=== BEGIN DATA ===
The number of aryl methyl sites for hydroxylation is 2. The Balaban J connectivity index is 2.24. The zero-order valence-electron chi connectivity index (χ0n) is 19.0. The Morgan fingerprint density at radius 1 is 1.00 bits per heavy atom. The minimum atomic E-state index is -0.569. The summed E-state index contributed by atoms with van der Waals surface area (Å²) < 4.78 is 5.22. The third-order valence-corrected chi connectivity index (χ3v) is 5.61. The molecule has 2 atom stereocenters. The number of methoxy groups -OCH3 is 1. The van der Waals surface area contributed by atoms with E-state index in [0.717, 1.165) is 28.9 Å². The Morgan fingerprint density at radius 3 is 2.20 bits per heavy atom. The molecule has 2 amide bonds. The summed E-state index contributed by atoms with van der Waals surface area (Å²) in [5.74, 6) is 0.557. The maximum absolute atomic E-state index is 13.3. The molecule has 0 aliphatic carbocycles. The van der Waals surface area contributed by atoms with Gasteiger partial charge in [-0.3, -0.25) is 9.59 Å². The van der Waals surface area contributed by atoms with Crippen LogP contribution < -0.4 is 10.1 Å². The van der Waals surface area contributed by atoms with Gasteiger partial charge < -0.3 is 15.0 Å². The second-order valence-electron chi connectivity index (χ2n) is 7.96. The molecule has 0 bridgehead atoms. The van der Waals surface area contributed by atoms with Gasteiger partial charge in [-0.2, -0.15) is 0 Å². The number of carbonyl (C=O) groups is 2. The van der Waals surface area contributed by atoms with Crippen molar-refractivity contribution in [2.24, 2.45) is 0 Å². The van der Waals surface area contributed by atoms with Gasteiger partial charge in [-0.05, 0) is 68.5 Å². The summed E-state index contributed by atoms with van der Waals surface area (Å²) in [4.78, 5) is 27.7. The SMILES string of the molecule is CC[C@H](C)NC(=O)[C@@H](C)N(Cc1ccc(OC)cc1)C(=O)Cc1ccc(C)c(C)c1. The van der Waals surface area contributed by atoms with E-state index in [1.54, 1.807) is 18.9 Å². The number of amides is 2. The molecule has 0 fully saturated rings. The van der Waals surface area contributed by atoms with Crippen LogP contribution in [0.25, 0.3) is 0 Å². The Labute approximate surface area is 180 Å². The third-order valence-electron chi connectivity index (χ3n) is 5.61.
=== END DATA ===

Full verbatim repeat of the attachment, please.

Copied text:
The number of aryl methyl sites for hydroxylation is 2. The Balaban J connectivity index is 2.24. The zero-order valence-electron chi connectivity index (χ0n) is 19.0. The Morgan fingerprint density at radius 1 is 1.00 bits per heavy atom. The minimum atomic E-state index is -0.569. The summed E-state index contributed by atoms with van der Waals surface area (Å²) < 4.78 is 5.22. The third-order valence-corrected chi connectivity index (χ3v) is 5.61. The molecule has 2 atom stereocenters. The number of methoxy groups -OCH3 is 1. The van der Waals surface area contributed by atoms with E-state index in [0.717, 1.165) is 28.9 Å². The Morgan fingerprint density at radius 3 is 2.20 bits per heavy atom. The molecule has 2 amide bonds. The summed E-state index contributed by atoms with van der Waals surface area (Å²) in [5.74, 6) is 0.557. The maximum absolute atomic E-state index is 13.3. The molecule has 0 aliphatic carbocycles. The van der Waals surface area contributed by atoms with Gasteiger partial charge in [-0.3, -0.25) is 9.59 Å². The van der Waals surface area contributed by atoms with Crippen LogP contribution < -0.4 is 10.1 Å². The van der Waals surface area contributed by atoms with Gasteiger partial charge < -0.3 is 15.0 Å². The second-order valence-electron chi connectivity index (χ2n) is 7.96. The molecule has 0 bridgehead atoms. The van der Waals surface area contributed by atoms with Gasteiger partial charge in [-0.2, -0.15) is 0 Å². The number of carbonyl (C=O) groups is 2. The van der Waals surface area contributed by atoms with Crippen molar-refractivity contribution in [2.24, 2.45) is 0 Å². The van der Waals surface area contributed by atoms with Gasteiger partial charge in [-0.05, 0) is 68.5 Å². The summed E-state index contributed by atoms with van der Waals surface area (Å²) in [4.78, 5) is 27.7. The SMILES string of the molecule is CC[C@H](C)NC(=O)[C@@H](C)N(Cc1ccc(OC)cc1)C(=O)Cc1ccc(C)c(C)c1. The van der Waals surface area contributed by atoms with E-state index in [1.54, 1.807) is 18.9 Å². The number of amides is 2. The molecule has 0 fully saturated rings. The van der Waals surface area contributed by atoms with Crippen LogP contribution in [0.25, 0.3) is 0 Å². The Labute approximate surface area is 180 Å². The third-order valence-electron chi connectivity index (χ3n) is 5.61.